Today I filled in the section that I've started two different times and bailed out. Not today! I did it. The day was somewhat defined by the West Branch of the Peshekee River. You might remember that the Peshekee River, oddly, flows south. The west branch is sort of a bunch of branches.

This is the main West Branch. It is a serious waterway.
West Branch Peshekee River

Connie assured me the bridge is fine even though it's really under construction. The stringers for the new decking are in place above the old bridge. The hardest part was climbing up to walk between the new stringers.
West Branch Peshekee River bridge

However, this bridge belongs to someone else. The current owner did not think I had any business crossing that bridge!
red squirrel

The weather was warm- almost 50 degrees- and the wildlife had been out. I saw tracks of moose, bobcat, showshoe hare, (squirrels, mice, grouse, rabbits-all ho hum), and I'm pretty sure, wolf tracks too. I was thinking it was probably just a large coyote, but I found a pile of scat and it sure looked wolfish to me. The tracks were also very large and the animal was loping along. I"m not a tracking expert by any means, but it was all pretty darn big for a coyote.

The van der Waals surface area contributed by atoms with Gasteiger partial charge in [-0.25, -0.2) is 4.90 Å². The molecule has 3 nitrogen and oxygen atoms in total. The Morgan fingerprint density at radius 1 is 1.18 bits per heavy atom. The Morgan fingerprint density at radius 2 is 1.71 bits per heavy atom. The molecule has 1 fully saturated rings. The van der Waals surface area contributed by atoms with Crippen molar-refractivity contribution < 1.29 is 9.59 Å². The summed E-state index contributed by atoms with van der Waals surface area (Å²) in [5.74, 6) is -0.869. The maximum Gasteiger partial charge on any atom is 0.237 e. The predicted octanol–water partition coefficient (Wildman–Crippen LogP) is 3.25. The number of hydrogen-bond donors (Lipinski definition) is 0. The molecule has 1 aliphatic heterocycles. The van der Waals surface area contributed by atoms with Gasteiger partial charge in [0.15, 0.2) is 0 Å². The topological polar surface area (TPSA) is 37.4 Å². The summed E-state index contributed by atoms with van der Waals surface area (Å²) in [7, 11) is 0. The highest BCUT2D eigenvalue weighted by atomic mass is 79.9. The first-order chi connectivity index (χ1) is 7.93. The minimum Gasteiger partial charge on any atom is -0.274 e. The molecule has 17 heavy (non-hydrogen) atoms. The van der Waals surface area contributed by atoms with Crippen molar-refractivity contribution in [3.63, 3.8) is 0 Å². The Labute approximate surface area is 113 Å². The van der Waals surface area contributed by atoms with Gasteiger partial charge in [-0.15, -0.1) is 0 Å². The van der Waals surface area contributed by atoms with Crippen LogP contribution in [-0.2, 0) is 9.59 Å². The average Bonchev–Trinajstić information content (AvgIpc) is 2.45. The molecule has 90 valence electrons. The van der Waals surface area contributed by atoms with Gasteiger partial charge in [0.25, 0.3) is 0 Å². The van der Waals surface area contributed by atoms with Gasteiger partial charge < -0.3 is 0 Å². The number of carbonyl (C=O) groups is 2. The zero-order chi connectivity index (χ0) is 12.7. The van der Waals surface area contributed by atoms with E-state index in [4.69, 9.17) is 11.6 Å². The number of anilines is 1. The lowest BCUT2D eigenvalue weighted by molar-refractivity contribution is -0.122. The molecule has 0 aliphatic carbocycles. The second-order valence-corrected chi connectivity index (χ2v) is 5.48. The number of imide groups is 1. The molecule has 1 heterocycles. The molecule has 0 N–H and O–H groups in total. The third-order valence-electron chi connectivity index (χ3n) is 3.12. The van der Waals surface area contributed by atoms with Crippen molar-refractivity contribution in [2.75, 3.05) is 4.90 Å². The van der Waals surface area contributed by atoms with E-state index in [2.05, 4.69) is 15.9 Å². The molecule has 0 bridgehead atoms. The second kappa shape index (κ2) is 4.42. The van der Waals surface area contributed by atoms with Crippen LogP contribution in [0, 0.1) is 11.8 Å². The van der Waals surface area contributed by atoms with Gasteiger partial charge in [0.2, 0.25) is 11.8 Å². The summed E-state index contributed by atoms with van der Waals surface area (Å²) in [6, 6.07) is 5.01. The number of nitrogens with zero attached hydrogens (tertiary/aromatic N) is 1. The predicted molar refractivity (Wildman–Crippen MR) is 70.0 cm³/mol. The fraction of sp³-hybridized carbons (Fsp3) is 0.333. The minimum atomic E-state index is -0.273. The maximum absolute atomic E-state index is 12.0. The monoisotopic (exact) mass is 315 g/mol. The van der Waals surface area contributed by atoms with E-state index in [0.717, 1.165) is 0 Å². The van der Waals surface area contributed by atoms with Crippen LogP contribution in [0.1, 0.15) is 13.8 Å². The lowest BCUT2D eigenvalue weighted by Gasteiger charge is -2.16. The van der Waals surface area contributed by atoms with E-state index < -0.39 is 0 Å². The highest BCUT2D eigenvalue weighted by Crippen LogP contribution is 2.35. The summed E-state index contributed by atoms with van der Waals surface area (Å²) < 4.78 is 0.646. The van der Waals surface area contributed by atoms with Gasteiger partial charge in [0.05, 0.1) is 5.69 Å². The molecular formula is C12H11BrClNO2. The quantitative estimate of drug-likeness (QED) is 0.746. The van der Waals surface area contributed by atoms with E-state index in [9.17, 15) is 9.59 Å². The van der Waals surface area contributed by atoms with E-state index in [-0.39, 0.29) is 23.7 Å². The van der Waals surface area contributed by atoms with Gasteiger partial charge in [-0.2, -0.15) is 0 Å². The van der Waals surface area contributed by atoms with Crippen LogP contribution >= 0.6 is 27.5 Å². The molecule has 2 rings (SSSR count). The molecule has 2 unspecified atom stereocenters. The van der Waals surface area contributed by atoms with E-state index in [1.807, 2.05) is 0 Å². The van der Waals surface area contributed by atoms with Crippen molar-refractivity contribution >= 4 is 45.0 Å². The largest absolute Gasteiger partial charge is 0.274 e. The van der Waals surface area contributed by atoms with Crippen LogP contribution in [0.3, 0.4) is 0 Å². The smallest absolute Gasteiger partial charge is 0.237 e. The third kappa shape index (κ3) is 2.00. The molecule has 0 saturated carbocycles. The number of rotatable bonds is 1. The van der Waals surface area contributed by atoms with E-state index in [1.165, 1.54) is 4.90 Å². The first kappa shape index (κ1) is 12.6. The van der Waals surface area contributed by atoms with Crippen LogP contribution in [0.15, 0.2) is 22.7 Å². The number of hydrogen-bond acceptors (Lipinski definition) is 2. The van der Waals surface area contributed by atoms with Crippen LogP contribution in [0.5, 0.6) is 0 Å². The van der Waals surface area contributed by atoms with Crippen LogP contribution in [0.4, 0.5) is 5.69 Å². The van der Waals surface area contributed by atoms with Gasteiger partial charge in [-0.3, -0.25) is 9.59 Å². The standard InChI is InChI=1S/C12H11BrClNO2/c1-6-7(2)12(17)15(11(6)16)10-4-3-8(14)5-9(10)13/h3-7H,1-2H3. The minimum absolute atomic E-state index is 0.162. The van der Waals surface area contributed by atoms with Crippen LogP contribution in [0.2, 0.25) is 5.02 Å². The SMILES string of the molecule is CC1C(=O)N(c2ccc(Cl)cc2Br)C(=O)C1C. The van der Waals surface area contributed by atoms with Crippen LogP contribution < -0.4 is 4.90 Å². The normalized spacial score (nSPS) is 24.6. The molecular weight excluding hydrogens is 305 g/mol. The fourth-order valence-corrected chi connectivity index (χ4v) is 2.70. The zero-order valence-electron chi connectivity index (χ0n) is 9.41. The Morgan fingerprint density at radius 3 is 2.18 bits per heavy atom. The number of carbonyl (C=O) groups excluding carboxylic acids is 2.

There are two other crossings of various channels of the West Branch of the Peshekee. These are much more tame- really sloggy wetland drainages of all the little lakes along here. These both have nice solid bridges.

These water crossings are wide, and definitely require a bridge, but the streams aren't as active as under that first bridge. It's weird, I don't remember any of these crossings from our first trip here, although I think the route is essentially the same.
West Branch Peshekee

By this time, I'd entered Craig Lake State Park. I really had forgotten how rocky and hilly it is there. That was a surprisingly tough ending to the day, but I made it!
Craig Lake SP

This fills another gap I had left behind.

Miles today: 9.7 (plus a little extra at each end to get from/to the car, maybe another half mile). Total miles so far: 4158.2.

See Through the Woods

Friday, November 25, 2022

Through the Woods, Not Over the River - Day 360

  Today, I walked a very new piece of trail through the woods tthat replaces a great deal of roadwalk. It was hilly, but the biggest challenge was to get across this stream. I know, it looks like the aftermath of a landslide, but there's water rushing between those rocks. Those rocks that are covered with ice and snow. But I made it without getting any wet feet or other body parts.